Judit Mendoza has written this blogpost and wants to share it in this blog. It’s really worth a read:

The Dutch Resistance Museum or Het Verzetsmuseum in Amsterdam, Holland, is a fascinating museum about German occupation force during World War II and how Dutch people held it off.

The exhibition shows Dutch people’s life between 1940-1945, in a chronological way, through real stories, letters, photos, ration books, election propaganda, radio transmission, but, especially, through the hiding places, not only for Jews, clandestine newspapers, the spying and the routes of escape.

Moreover, the museum has free audioguides in several languages, like English and Spanish, which complete the information shown in the posters or placards.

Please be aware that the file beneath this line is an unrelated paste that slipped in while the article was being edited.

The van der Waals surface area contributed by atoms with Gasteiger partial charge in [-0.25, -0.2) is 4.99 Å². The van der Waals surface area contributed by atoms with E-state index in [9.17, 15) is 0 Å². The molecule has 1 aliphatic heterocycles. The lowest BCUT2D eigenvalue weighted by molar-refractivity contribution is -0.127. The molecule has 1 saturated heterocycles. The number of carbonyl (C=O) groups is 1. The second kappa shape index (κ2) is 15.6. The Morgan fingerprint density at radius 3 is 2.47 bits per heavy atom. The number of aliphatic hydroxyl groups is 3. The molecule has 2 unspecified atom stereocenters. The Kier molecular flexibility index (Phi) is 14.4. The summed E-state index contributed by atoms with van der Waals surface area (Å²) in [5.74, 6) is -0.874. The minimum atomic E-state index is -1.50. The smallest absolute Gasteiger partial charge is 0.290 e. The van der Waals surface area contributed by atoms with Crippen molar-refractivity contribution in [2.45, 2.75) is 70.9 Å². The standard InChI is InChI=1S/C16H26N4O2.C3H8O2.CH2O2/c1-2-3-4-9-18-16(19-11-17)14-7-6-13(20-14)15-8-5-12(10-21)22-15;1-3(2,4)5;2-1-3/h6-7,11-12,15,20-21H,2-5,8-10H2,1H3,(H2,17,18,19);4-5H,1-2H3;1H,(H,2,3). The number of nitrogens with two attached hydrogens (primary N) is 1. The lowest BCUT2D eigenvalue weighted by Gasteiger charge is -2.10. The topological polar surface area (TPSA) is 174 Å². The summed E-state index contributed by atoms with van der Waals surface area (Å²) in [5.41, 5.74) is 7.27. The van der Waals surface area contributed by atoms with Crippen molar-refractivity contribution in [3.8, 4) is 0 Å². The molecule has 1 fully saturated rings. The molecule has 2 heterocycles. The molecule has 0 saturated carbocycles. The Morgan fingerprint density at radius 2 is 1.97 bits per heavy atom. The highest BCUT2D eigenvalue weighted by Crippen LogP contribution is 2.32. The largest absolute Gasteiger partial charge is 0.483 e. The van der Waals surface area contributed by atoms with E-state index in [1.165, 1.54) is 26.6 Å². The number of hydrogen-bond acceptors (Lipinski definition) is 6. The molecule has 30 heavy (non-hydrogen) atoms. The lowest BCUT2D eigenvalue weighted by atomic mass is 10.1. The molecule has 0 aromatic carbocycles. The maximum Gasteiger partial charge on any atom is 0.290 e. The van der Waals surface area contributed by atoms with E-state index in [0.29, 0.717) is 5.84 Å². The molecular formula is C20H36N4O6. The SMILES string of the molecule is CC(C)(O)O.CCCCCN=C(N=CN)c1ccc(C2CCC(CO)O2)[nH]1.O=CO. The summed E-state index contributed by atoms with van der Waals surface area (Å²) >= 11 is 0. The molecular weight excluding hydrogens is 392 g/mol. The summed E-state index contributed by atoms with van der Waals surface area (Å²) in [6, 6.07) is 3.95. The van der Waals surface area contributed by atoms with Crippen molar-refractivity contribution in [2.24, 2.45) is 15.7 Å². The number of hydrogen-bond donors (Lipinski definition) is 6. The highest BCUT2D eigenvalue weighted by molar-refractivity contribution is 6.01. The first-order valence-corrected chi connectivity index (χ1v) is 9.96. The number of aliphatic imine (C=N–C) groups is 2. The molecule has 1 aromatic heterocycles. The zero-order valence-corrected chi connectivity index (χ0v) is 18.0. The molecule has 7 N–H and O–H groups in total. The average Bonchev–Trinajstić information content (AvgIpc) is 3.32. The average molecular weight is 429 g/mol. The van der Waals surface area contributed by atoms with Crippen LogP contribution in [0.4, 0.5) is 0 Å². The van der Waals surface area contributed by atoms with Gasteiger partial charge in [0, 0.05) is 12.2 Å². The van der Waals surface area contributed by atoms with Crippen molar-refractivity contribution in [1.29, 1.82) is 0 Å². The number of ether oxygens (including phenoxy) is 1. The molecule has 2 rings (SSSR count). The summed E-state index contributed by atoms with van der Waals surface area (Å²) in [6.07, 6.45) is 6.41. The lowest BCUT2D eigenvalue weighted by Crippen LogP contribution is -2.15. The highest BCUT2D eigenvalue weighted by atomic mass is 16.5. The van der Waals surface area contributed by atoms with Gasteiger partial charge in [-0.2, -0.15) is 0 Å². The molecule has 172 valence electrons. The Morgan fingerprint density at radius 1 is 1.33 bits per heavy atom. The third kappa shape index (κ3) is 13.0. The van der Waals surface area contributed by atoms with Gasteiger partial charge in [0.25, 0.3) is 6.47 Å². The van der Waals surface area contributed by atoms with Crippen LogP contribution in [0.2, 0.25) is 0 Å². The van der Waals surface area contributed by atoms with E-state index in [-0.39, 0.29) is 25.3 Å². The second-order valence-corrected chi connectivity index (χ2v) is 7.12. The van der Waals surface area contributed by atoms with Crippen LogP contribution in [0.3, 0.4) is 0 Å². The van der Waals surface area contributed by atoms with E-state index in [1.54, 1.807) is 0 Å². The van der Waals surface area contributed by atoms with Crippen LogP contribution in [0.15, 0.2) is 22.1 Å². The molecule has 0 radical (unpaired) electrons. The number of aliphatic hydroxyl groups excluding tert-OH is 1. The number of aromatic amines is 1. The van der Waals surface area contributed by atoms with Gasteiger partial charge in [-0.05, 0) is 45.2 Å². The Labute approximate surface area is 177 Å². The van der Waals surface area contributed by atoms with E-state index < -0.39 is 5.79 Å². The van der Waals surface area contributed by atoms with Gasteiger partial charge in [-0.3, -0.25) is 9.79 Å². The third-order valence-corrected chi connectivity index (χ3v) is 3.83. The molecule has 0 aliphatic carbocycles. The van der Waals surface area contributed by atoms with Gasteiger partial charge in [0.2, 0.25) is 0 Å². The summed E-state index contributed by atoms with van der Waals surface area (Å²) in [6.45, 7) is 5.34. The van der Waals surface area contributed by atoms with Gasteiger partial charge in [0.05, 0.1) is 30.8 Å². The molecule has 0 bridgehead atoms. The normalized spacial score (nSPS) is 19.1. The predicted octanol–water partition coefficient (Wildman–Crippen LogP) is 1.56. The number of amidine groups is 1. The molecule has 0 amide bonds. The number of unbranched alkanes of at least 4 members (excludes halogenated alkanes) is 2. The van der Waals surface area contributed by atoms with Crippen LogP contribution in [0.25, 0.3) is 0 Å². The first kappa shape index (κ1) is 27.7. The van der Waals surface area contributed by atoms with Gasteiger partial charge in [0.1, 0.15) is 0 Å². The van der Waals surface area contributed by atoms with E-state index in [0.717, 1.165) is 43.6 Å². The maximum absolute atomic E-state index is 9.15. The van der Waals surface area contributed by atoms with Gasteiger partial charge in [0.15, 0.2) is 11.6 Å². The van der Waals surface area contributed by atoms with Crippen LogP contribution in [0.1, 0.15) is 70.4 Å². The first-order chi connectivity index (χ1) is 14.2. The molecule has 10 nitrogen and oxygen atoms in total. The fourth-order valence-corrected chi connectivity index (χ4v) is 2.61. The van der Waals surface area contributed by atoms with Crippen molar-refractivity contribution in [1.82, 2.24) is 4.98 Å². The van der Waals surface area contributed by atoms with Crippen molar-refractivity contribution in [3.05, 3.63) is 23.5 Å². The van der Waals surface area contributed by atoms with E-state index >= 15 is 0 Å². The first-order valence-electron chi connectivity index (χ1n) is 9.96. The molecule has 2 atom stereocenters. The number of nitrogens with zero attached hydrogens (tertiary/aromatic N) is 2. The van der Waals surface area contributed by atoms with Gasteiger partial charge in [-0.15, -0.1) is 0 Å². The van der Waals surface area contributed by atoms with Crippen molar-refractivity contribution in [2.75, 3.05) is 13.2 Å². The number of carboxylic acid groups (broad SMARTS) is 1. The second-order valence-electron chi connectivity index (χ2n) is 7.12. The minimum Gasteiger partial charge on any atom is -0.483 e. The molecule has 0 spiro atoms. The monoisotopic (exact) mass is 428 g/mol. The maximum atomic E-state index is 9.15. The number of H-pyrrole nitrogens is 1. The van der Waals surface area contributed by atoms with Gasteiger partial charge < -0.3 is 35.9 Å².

At certain points of the exhibition, the audioguide asks you to feel like a Dutch person of the forties and answer how you would act in some situations, for instance:

Would you hide Jews in your house?
Would you join to a general strike?
Would you collaborate with Nazis, join to the resistance or do nothing?

This is, like Anne Frank House, an astonishing museum where everything is organised perfectly and it is so interactive and didactic that it is not possible learn nothing about history of World War II.

The Dutch Resistance Museum

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